This was clearly demonstrated in 2006, when Mathias Passiglione showed that people’s ability to learn about rewards could be improved by giving them a drug called L-DOPA. It’s a precursor to dopamine, a sort of parent molecule that can increase the concentrations of its offspring. Passiglione asked volunteers to learn links between different symbols and different financial rewards. He found that under the influence of L-DOPA, they were better at picking the symbols that earned them the most cash.

Passiglione’s study was important, but his volunteers were forced to make a fairly artificial choice between two virtual symbols in a constrained lab setting. What happens in real life, when choices are complex and our decisions hinge on our ability to think about the future?

To answer that, Sharot recruited 61 volunteers and asked them to say how happy they’d feel if they visited one of 80 holiday destinations, from Greece to Thailand. All of the recruits were given a vitamin C supplement as a placebo and 40 minutes later, they had to imagine themselves on holiday at half of the possible locations. After this bout of fanciful daydreaming, they had to take another pill but this time, half of them were given L-DOPA instead of the placebo. Again, they had to imagine themselves in various holiday spots.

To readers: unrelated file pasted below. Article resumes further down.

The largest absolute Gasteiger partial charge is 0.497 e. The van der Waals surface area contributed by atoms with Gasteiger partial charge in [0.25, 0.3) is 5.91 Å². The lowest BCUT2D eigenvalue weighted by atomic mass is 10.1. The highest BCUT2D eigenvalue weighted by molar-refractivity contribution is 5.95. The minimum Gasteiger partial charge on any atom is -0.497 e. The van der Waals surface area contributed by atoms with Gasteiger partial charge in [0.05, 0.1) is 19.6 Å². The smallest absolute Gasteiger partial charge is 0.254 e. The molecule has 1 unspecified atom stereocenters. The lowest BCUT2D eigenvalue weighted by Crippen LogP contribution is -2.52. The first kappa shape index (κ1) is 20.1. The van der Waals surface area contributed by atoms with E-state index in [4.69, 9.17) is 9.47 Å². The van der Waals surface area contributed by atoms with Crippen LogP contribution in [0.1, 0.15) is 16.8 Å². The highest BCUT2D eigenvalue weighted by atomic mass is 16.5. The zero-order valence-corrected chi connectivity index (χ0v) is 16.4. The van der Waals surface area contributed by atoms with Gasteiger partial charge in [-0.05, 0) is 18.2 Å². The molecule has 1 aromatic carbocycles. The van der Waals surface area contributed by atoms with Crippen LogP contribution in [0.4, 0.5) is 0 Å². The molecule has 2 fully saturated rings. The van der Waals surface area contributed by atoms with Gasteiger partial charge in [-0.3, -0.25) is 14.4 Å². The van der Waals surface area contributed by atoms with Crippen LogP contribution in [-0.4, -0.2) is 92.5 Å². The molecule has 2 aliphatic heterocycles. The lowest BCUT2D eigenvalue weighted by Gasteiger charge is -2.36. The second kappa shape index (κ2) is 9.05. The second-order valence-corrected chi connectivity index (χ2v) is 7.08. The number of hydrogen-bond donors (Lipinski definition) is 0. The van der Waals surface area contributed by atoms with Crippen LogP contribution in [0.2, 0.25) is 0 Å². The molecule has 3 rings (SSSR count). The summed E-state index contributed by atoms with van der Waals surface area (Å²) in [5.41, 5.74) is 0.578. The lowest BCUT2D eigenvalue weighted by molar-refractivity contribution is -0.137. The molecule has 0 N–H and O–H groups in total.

The next day, Sharot brought the volunteers back. By this time, they would have broken down all the L-DOPA in their system. She asked them to choose which of two destinations they’d like to go to, from the set that they had thought about the day before. Finally, they rated each destination again.